said, that it was with great reluctance he took any part in the debate. But there was one matter to which he could not avoid directing attention, and upon which he desired to have some information. Some of the letters which the noble Marquess had read, appeared to be addressed from within the prison walls in Dublin. He therefore bogged to ask Her Majesty's Government whether there was not some measure adapted to prevent the issue of such productions from the prisons? His noble and learned Friend opposite (Lord Brougham) said that the law prohibited such proceedings. He (the Earl of Wicklow) hoped it did; but if so, how, he asked, could the Government account for such latitude having been given to those prisoners in Dublin? They found a letter in one of the papers quoted by the noble Marquess, from Mr. Duffy, a person who was exciting the people to actual re- bellion, and that letter coming from within the walls of Newgate. He trusted that if the law were not sufficient, provisions would be introduced into the Bill before the House, if necessary; or that at all events the Government would give a pledge that they would not allow such things to be done again. He trusted that some explanation would be given by Her Majesty's Government.


was understood to explain that the fact of those papers having appeared signed by persons who were actually confined in prison, had been a subject of inquiry; and it was the intention of Her Majesty's Government to take steps to prevent the possibility of such occurrences happening again. But there was every reason to suppose that these letters were not written by the prisoners whose signatures were attached, but by persons who were out of prison, und who, probably by the authority of the prisoners, affixed the signatures which appeared. But as to the remarks made by the noble, and learned Lord (Lord Brougham) about the selection of prisons and prison discipline, he begged to say that during the time prisoners were confined previously to their trials, it was impossible to confine them in any particular prison. But, however, with regard to the cases alluded to, no letter whatever had been allowed to be sent out of the prison in Dublin without being examined.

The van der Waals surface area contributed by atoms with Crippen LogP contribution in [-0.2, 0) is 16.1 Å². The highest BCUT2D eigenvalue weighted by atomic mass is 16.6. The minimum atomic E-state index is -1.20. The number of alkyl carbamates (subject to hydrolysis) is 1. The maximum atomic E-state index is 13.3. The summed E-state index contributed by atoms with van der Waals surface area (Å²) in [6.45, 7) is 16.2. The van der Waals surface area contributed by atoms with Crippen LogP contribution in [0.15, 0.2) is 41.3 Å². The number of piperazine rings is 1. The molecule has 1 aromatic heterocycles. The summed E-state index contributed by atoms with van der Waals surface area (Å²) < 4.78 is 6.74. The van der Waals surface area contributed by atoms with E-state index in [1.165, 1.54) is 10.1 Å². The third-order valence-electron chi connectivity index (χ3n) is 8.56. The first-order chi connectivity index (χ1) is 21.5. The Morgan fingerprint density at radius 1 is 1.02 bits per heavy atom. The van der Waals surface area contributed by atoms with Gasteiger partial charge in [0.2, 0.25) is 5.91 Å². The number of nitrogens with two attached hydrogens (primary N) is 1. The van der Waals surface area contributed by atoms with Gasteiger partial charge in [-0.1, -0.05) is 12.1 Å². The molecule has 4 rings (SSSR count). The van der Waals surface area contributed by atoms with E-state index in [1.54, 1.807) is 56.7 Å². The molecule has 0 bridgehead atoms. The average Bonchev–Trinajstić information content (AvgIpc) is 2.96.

hoped that the sanguine expectations of the noble Marquess with respect to the effects of the measure before the House, would not be disappointed. The noble Marquess hoped that it would prevent rebellion. He (the Earl of Ellenborough) believed that if Her Majesty's Government had proposed it six or eight weeks ago, it might have prevented rebellion. It might have prevented that organisation which Her Majesty's Government had seen growing up under their hands from day to day. The noble Marquesss had read extracts from papers threatening rebellion; but writings and speeches in the same sense were not new to their Lordships. It was more than three months since he (the Earl of Ellenborough) had read to the House extracts from a paper (the writer of which had since undergone the penalty of having written them), and had called attention to them. His noble Friend (Lord Stanley), whose absence upon the present occasion he regretted, had also called attention to the character of these writings, and yet no proceedings were then taken; on the contrary, no notice was taken of them. But it was three months since he (the Earl of Ellenborough) had called attention to the state of Ireland. He asked them did the Government intend to proclaim Dublin? or had they sufficient power under the Bill they had obtained this Session? or did they intend to ask for any further measures? He was told, in reply, that the Lord Lieutenant did not ask for any further powers; but that if he should ask for other powers, they would be applied for in Parliament. Were they, then, to understand that it was only on the 18th of July that the Lord Lieutenant saw the necessity of asking for that Act—that it was only then that he saw necessity for asking for further powers? Had he seen these clubs growing up before him daily, and was he not aware of the danger? Did Her Majesty's Government not see the danger? And did they postpone seeking for further powers until the danger was so great that they could get a measure passed through all its stages in one night? It might be very convenient to the Government; but was it convenient to the country when it led to raising the hopes of those persons that they would be successful? But whilst the noble Marquess had spoken of the organisation for rebellion, what was the organisation of the Government? He (the Earl of Ellenborough) had no doubt that as to the preparations made by the proper disposal of the military and constabulary throughout the country, everything that should have been done had been. But had everything been done in the way of organising the well-affected portion of the population? Had arms been given to the well-affected? Had any steps been taken to organise those persons in Ireland who were ready, heart and hand, to support the Government? He (the Earl of Ellenborough) believed that this measure would not prevent rebellion in Ireland. He believed it would precipitate it. It should have been passed before. He had said three months ago that no man ought to be allowed to have arms in Ireland without the consent of the Government. What he now said was, that it was not by the measure before the House they could prevent rebellion, although they might embarrass the rebels by means of it; but nothing which they could do would prevent a rebellion in the south of Ireland but their arming of the north. And if they went into the struggle without organisation of the well-affected, and without the arming of their friends, they would have placed the country in the condition of having to undergo a long and bloody contest, whilst they had the means of rendering it short, if not of preventing its possibility.